Zachary Carrettin talks rock ‘n’ roll, but you won’t recognize most of the composers.
The artistic director of the Boulder Bach Festival, Carrettin has put together a program he calls “Venice on Fire,” featuring both acoustic and electronic string instruments playing music of the 17th and 18th centuries. Performances will be at 7:30 p.m. Friday in Boulder (March 18, Dairy Center) and Saturday in Longmont (March 19, Longmont Museum Stewart Auditorium).
“There’s some great music on the program,” he says, describing pieces by Tarquinio Merula, Marco Uccellini, Giovanni Legrenzi, Barbara Strozzi, Tomasso Albinoni and — the one very familiar name — Antonio Vivaldi.
“Some of this program is aggressive and dynamic — it’s really the rock ‘n’ roll of the Baroque,” he says. “I think [Vivaldi’s] two-cello concerto is the kind of music you would hear at a rave or a rock concert. It is so rhythmically driven, so viscerally exciting that I want to get up and dance.”
The concert’s title, Carrettin says, celebrates a time when Venice was not underwater or even sinking, but was the place to be if you were a musician. It was a hotbed of creativity and musical experimentation — or in other words, Venice was “on fire.”
Carrettin says the program will contrast pieces with “vast, spacious, meditative and vocal melodic lines, with pieces that are rhythmically driven, full of imitation, and wild embellishment.”
But more noticeably, the performances will contrast an electric trio — Carrettin on electric violin, Gal Faganel on electric cello and Keith Barnhart on a Fender electric guitar — alternating with an acoustic chamber orchestra of traditional stringed instruments.
For example, the program opens with the Chaconne for two violins and continuo by Merula, played on acoustic string instruments. It will be followed by a violin Sonata by Uccellini, played by the electric trio. Other works will include, in turn: a Trio Sonata by Legrenzi, played by acoustic instruments; an aria by Strozzi, played by the electric trio; an acoustic performance of Vivaldi’s Concerto for Two Cellos; and a Sonata for violin and continuo by Vivaldi, played by the electric trio.
The program will end with a Sinfonia by Albinoni, which will bring all the performers together on acoustic instruments.
If playing Baroque music on electric instruments seems outlandish or wildly inauthentic, Carrettin explains his reasoning. “I would ask us to consider what authenticity means to each of us,” he says.
“‘Historically informed’ has a much larger definition for me than it does for some.
“I think ‘historically informed’ would be to consider this music as new and fresh, to embellish it, to come up with new relationships to the acoustic space, because these are all the practices these composers were involved in during their lifetimes. They were ornamenting, embellishing, they were playing multiple instruments — these were the authentic practices of the composers.”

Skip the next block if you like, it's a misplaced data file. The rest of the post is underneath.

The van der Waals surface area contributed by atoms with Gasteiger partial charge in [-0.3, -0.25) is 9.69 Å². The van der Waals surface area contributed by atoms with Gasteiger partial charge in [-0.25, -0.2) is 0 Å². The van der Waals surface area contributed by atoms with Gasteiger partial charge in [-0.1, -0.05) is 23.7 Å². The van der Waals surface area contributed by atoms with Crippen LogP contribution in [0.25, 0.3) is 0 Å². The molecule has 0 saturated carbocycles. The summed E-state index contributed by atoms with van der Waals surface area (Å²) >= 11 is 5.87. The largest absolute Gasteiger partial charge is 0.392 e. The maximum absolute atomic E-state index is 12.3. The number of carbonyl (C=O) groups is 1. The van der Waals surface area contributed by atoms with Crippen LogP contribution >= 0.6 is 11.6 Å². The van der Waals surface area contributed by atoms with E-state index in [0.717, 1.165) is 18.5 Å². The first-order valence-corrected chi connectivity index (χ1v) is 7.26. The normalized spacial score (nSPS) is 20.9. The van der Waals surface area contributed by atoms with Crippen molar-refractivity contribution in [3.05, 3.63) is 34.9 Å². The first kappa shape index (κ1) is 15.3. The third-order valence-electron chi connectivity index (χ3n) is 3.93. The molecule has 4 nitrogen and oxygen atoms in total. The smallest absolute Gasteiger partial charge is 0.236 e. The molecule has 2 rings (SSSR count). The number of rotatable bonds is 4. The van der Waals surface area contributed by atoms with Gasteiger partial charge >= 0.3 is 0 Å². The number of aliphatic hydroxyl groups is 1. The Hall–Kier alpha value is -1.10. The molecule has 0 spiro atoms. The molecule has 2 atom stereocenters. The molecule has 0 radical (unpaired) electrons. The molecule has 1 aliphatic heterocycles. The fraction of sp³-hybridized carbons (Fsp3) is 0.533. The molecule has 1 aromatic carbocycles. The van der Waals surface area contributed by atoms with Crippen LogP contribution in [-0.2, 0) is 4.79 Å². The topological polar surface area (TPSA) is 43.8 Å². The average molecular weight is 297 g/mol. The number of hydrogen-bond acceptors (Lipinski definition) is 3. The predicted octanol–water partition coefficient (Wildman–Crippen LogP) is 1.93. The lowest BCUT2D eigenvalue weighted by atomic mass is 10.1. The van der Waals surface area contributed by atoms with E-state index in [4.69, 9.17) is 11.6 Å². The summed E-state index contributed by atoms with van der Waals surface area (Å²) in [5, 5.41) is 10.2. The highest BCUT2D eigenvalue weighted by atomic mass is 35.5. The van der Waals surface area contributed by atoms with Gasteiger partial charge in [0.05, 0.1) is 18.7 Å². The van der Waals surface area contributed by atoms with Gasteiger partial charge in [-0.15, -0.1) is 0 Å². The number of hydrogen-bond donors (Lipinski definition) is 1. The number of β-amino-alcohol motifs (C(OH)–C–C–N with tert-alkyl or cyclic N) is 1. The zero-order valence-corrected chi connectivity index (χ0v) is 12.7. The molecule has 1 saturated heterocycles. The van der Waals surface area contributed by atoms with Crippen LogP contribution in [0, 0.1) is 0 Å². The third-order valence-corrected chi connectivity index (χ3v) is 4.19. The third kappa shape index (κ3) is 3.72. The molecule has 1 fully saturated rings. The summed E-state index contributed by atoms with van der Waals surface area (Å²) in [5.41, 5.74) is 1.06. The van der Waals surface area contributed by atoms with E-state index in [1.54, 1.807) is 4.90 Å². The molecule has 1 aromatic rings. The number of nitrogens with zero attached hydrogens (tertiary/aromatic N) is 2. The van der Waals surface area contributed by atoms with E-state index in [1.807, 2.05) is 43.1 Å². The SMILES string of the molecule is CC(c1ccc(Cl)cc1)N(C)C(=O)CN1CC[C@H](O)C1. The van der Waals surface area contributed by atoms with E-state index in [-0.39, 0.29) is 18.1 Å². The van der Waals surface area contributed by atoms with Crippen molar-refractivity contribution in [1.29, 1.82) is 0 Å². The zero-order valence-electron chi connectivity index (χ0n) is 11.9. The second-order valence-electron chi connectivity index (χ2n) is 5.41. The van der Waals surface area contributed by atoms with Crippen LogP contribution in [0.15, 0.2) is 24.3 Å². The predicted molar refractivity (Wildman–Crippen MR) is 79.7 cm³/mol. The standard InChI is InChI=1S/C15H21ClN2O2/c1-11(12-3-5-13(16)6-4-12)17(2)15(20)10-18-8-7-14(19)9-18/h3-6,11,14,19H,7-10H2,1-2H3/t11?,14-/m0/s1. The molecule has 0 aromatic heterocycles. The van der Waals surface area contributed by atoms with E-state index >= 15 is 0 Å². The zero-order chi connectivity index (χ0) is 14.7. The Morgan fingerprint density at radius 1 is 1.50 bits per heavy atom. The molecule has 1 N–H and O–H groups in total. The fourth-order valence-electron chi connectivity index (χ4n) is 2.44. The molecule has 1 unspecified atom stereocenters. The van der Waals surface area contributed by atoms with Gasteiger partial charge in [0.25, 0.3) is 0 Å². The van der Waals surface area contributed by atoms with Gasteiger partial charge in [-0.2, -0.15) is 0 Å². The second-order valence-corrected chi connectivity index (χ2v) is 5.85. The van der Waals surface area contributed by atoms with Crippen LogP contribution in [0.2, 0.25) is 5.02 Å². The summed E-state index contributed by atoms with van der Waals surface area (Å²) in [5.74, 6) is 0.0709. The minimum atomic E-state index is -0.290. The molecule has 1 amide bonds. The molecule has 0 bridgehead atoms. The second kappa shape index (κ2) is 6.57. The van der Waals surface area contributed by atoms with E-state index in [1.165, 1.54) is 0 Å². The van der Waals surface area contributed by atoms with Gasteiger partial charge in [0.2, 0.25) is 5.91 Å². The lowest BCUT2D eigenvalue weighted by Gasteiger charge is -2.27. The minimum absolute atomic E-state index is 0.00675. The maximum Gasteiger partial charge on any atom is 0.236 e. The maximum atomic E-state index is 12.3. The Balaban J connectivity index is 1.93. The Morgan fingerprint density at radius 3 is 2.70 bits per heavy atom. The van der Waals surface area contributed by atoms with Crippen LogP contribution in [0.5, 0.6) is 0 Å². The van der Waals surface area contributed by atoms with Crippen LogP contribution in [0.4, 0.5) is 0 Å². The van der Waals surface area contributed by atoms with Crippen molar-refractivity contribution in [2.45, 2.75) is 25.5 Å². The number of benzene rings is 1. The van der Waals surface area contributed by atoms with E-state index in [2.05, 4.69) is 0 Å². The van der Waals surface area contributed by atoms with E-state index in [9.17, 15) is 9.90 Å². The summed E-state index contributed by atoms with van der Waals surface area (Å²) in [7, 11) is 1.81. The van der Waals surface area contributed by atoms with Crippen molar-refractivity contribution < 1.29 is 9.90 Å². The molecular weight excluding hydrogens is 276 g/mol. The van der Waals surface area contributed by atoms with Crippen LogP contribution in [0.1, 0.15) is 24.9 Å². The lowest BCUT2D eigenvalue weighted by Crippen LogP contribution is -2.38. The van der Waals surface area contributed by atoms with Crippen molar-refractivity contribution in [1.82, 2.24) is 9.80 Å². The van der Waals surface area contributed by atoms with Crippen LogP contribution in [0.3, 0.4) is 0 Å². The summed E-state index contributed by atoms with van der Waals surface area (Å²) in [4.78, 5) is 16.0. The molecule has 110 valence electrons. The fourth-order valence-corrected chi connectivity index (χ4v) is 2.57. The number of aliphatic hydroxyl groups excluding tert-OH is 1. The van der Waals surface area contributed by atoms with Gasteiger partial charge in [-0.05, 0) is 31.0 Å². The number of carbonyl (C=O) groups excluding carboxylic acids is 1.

Carrettin singles out a few pieces on the program for particular attention. “I have to point out the Uccellini sonata,” he says. “It’s a really extraordinary one-movement piece, a free-form fantasia type of work.
“The tempos change on a dime, it’s almost operatic in that the form is constantly changing based on the character of the violin line. It’s a violinist’s dream.”
The Strozzi piece is worth paying attention to, because it will probably stray furthest from the original performance practice. It was written for soprano as an aria about perfidious love, but a cancellation by the planned soloist caused it to be taken up by the instruments. In this form, each of the players — electric violin, cello and guitar — will provide variations on the melody, much like a series of jazz solos.
Nor will the soloists necessarily stick to Baroque improvisation styles. “You will undoubtedly hear the various musical influences on our artists,” Carrettin says. He will not rule out blues or rock entering the picture, saying, “I’ve been waiting years to find musicians like Barnhart and Faganel, who are extremely fluent in the Baroque language, and yet have the ability to improvise in a variety of musical styles outside of the classical genre.
“We will be authentic to ourselves and what we want to say as artists.”
Add in the final Sinfonia by Albinoni, which Carrettin describes as “wild, virtuoso string writing,” and it all makes for quite a musical adventure — or a rockin’ night of Baroque, if you will. But beyond the sense of adventure the concert offers, Carrettin wants the audience to hear and appreciate the guest artists he has assembled for the concert.
“They’re all thinking, inquisitive, dynamic personalities, charismatic and delightful to work with,” he says. “I’m sure you’ll see all of them again on our programs, because I benefit so much from being around them and working with them.”
On the Bill: Venice on Fire, Boulder Bach Festival. 7:30 p.m. Friday, March 18, the Dairy Arts Center, 2590 Walnut St., Boulder, 303-440-7826. 7:30 p.m. Saturday, March 19, Stewart Auditorium, 400 Quail Road, Longmont, 303-651-8374.